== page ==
Me: You said you’ve been in the league nine years. When you see a young guy like Karl-Anthony Towns — you were a young guy and you know how hard it is when you’re just getting started — what do you see?

DJ: Just his mindset and his skill set. He’s super-skilled. He can face you up, he can post up. He’s shooting threes. He’s that evolved basketball player. And all those young guys are pretty good over there. I feel like definitely what’s going to help them a lot was having KG last year. He’s killing it, man. He’s a tough guy.

Me: Speaking of which, why aren’t you shooting threes? When is that evolution taking place?

DJ: ‘Cause you’ll probably hear ‘sub’ shortly after, for me coming out of the game. And then, Doc yelling at me. And then, me going back in. I’ve shot a few threes. And I forced a couple of threes as well, with like seven seconds on the clock, and then I was like, ‘ah, Doc, I couldn’t find anybody, so I had to shoot it!’ But J.J. (Redick) was wide open in the corner, or something like that. I made one. I made one. And I don’t let them live it down. ‘Cause it was all net, too.


— Nuggets guard Emmanuel Mudiay (@emmanuelmudiay), Friday, 12:18 am, responding after getting caught celebrating Spurs Coach Gregg Popovich being ejected from Thursday’s game with Denver. No need to apologize, young fella; it reminded of Rosie O’Donnell’s quite pleased response when her own manager was ejected in “A League of Their Own.”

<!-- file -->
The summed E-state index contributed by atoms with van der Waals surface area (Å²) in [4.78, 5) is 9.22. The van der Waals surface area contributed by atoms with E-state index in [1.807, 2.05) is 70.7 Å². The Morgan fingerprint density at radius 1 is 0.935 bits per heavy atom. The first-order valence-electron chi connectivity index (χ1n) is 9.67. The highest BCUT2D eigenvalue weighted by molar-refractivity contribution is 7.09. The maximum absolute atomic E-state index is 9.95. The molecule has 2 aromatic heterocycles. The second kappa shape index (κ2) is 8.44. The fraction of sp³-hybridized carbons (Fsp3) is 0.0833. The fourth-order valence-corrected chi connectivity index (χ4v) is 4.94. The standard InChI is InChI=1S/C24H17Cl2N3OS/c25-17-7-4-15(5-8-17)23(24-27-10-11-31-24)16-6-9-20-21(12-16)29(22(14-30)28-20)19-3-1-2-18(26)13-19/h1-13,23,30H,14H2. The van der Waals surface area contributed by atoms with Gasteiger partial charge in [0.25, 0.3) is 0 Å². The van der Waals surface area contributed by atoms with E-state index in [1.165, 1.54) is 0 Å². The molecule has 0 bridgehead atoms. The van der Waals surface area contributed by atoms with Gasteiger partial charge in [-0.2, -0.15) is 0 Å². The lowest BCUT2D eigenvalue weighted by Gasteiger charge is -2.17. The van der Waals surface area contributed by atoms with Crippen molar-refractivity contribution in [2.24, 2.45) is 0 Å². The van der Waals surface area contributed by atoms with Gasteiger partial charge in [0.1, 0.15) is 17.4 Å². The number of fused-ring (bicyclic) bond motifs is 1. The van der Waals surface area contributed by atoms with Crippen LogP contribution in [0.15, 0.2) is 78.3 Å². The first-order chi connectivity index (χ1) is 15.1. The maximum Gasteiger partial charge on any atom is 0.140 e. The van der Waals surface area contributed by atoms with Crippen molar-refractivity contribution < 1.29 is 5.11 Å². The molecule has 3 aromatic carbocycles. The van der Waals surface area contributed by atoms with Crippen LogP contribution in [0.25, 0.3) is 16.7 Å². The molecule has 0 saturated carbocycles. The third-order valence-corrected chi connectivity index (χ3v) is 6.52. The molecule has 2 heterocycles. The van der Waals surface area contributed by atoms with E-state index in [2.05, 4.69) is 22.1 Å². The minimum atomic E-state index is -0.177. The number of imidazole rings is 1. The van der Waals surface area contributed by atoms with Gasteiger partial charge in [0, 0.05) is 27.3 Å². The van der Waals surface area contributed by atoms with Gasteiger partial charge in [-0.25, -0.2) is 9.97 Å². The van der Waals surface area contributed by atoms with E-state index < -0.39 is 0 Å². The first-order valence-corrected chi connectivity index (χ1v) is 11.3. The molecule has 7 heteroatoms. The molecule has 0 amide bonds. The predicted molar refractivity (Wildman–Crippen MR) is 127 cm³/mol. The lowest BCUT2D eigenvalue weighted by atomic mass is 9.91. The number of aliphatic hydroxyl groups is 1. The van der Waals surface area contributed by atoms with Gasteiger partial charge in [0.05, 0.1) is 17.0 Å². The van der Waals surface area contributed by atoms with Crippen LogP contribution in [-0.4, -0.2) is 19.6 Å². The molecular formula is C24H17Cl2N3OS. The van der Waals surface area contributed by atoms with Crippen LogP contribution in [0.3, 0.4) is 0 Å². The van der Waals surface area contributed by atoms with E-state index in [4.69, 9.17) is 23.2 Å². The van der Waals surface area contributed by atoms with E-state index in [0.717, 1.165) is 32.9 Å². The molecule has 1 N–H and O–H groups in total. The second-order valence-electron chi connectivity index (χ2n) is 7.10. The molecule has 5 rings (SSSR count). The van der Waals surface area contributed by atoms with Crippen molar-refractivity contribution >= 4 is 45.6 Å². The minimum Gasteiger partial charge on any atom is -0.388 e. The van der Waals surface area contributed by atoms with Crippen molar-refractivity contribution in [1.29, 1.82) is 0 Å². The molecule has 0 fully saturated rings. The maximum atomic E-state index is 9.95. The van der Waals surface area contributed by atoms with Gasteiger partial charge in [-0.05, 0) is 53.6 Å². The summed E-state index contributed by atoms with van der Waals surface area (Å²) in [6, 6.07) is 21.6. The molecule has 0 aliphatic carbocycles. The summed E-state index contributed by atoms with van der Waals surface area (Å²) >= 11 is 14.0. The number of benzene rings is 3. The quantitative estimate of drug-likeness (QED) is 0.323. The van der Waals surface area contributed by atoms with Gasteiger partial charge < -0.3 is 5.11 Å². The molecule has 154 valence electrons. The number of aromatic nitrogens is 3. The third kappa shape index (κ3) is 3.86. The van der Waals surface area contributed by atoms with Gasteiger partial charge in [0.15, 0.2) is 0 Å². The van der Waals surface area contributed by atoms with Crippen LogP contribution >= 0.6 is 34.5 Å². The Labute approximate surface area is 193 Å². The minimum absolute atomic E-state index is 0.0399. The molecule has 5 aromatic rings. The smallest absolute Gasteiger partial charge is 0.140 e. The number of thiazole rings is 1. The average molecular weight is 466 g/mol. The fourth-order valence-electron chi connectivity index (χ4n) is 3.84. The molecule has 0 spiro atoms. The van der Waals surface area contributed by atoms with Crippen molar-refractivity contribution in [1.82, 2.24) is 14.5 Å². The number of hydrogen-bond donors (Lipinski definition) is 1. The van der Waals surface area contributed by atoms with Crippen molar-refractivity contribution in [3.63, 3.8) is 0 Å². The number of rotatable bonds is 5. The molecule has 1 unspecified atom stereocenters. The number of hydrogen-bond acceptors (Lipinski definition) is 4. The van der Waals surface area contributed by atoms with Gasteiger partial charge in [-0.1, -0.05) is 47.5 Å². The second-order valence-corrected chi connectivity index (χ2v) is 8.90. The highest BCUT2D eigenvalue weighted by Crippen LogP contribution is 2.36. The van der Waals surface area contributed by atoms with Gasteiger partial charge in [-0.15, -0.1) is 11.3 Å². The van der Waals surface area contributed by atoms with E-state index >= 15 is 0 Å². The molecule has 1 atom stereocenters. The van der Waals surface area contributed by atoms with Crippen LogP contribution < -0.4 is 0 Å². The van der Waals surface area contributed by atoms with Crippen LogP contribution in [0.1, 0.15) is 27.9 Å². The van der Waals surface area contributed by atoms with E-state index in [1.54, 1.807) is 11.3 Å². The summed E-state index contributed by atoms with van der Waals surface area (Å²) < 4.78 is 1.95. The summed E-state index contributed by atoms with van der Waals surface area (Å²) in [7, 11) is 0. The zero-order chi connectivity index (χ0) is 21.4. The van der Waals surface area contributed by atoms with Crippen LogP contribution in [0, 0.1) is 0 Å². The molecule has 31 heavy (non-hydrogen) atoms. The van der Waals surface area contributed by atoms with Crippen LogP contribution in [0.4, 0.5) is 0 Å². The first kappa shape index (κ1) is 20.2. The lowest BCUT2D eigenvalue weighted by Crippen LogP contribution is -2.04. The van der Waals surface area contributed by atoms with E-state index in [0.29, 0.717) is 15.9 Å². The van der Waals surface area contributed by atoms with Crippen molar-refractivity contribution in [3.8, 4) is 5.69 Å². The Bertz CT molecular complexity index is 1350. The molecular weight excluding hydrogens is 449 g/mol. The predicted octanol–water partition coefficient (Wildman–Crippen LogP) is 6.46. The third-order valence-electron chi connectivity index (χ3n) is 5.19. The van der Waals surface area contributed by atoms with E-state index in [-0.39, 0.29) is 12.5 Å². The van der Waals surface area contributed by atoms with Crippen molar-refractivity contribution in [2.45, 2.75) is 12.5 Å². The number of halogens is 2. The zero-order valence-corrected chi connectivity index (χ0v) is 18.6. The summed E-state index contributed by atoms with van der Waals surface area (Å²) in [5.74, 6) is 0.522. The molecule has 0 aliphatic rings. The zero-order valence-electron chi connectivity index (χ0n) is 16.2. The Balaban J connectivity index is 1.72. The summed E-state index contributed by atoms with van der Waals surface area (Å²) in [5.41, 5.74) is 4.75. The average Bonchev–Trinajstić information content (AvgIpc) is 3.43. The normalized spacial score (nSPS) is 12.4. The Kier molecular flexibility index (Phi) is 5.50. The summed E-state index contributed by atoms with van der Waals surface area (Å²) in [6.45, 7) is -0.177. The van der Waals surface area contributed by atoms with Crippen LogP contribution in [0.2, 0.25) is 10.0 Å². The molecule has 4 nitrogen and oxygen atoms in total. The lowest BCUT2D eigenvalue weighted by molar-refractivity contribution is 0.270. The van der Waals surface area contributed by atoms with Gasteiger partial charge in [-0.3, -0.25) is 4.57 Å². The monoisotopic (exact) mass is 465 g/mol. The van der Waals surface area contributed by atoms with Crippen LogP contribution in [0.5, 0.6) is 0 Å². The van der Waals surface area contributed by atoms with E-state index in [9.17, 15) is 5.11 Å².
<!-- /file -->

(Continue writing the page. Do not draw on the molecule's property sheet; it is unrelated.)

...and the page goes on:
“I didn’t see that until just now, but I don’t play that game. I’m gonna get his ass back. Whenever that is, I don’t know when it’s gonna be, but I don’t play that game. He hit me kinda hard, but that’s all right. I’m gonna get his ass back. Straight up.”

— Russell Westbrook, after the Warriors’ Zaza Pachulia knocked him down and then stood over him near the end of the first half of Golden State’s win over the Thunder last Wednesday. Pachulia was called for a flagrant foul on the play. Westbrook also said he and Kevin Durant aren’t on speaking terms at the moment.

“To me, I think he’s got a chance to be one of the best players or maybe the best player (in the franchise’s history). You’ve still Paul with a bunch of time left, too, and you had Reggie (Miller) here with all the other great ones. But being a 20-year-old and doing what this kid is doing just blows my mind. The sky is the limit. He’s still playing with Paul George and Paul gets a little frustrated at him at times, but night in and night out that kid battles you. With his work ethic, his desire, his mentality to be great, I think the future is unbelievable for that young man.”

— Larry Bird, to the Indianapolis Star, during a Q&A on the Pacers that included his thoughts on second-year center Myles Turner, the team’s 2015 first-round pick.

“The shocking part is that they didn’t catch Belichick.”

— Mark Cuban, Mavs owner and Pittsburgh Steelers fan, to local reporters, on the fire alarm that was pulled at the Steelers’ hotel in suburban Boston Sunday morning, before Pittsburgh played New England in the AFC championship game.

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Longtime NBA reporter, columnist and Naismith Memorial Basketball Hall of Famer David Aldridge is an analyst for TNT. You can e-mail him here, find his archive here and follow him on Twitter.